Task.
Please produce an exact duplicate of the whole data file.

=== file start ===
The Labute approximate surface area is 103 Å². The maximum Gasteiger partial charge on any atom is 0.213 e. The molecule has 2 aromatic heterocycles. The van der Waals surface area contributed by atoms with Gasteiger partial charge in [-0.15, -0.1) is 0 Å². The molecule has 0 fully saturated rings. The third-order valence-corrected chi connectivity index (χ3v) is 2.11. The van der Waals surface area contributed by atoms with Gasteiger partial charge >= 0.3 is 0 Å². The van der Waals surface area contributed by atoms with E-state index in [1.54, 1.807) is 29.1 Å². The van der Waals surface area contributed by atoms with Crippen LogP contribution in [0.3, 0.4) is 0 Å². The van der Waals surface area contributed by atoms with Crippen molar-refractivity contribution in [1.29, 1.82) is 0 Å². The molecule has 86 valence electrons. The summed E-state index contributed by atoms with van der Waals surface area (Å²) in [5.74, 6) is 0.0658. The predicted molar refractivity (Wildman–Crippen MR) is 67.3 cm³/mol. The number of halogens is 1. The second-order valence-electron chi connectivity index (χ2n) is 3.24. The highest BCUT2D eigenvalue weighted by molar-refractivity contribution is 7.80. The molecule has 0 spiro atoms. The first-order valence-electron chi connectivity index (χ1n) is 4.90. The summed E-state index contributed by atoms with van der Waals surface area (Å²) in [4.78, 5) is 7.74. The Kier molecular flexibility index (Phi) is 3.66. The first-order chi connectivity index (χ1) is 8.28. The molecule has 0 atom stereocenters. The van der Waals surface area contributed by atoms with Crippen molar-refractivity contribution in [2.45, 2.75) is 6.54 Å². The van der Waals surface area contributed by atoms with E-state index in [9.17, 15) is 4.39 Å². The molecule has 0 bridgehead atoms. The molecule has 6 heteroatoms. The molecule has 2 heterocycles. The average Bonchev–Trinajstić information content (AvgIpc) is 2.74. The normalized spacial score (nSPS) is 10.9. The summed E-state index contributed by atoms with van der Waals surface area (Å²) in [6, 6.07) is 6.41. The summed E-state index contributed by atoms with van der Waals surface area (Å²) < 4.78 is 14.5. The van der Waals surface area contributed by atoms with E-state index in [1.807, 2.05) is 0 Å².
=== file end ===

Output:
The Labute approximate surface area is 103 Å². The maximum Gasteiger partial charge on any atom is 0.213 e. The molecule has 2 aromatic heterocycles. The van der Waals surface area contributed by atoms with Gasteiger partial charge in [-0.15, -0.1) is 0 Å². The molecule has 0 fully saturated rings. The third-order valence-corrected chi connectivity index (χ3v) is 2.11. The van der Waals surface area contributed by atoms with Gasteiger partial charge >= 0.3 is 0 Å². The van der Waals surface area contributed by atoms with E-state index in [1.54, 1.807) is 29.1 Å². The van der Waals surface area contributed by atoms with Crippen LogP contribution in [0.3, 0.4) is 0 Å². The van der Waals surface area contributed by atoms with Crippen molar-refractivity contribution in [1.29, 1.82) is 0 Å². The molecule has 86 valence electrons. The summed E-state index contributed by atoms with van der Waals surface area (Å²) in [5.74, 6) is 0.0658. The predicted molar refractivity (Wildman–Crippen MR) is 67.3 cm³/mol. The number of halogens is 1. The second-order valence-electron chi connectivity index (χ2n) is 3.24. The highest BCUT2D eigenvalue weighted by molar-refractivity contribution is 7.80. The molecule has 0 spiro atoms. The first-order valence-electron chi connectivity index (χ1n) is 4.90. The summed E-state index contributed by atoms with van der Waals surface area (Å²) in [4.78, 5) is 7.74. The Kier molecular flexibility index (Phi) is 3.66. The first-order chi connectivity index (χ1) is 8.28. The molecule has 0 atom stereocenters. The van der Waals surface area contributed by atoms with Crippen molar-refractivity contribution in [2.45, 2.75) is 6.54 Å². The van der Waals surface area contributed by atoms with E-state index in [9.17, 15) is 4.39 Å². The molecule has 0 bridgehead atoms. The molecule has 6 heteroatoms. The molecule has 2 heterocycles. The average Bonchev–Trinajstić information content (AvgIpc) is 2.74. The normalized spacial score (nSPS) is 10.9. The summed E-state index contributed by atoms with van der Waals surface area (Å²) in [6, 6.07) is 6.41. The summed E-state index contributed by atoms with van der Waals surface area (Å²) < 4.78 is 14.5. The van der Waals surface area contributed by atoms with E-state index in [1.807, 2.05) is 0 Å².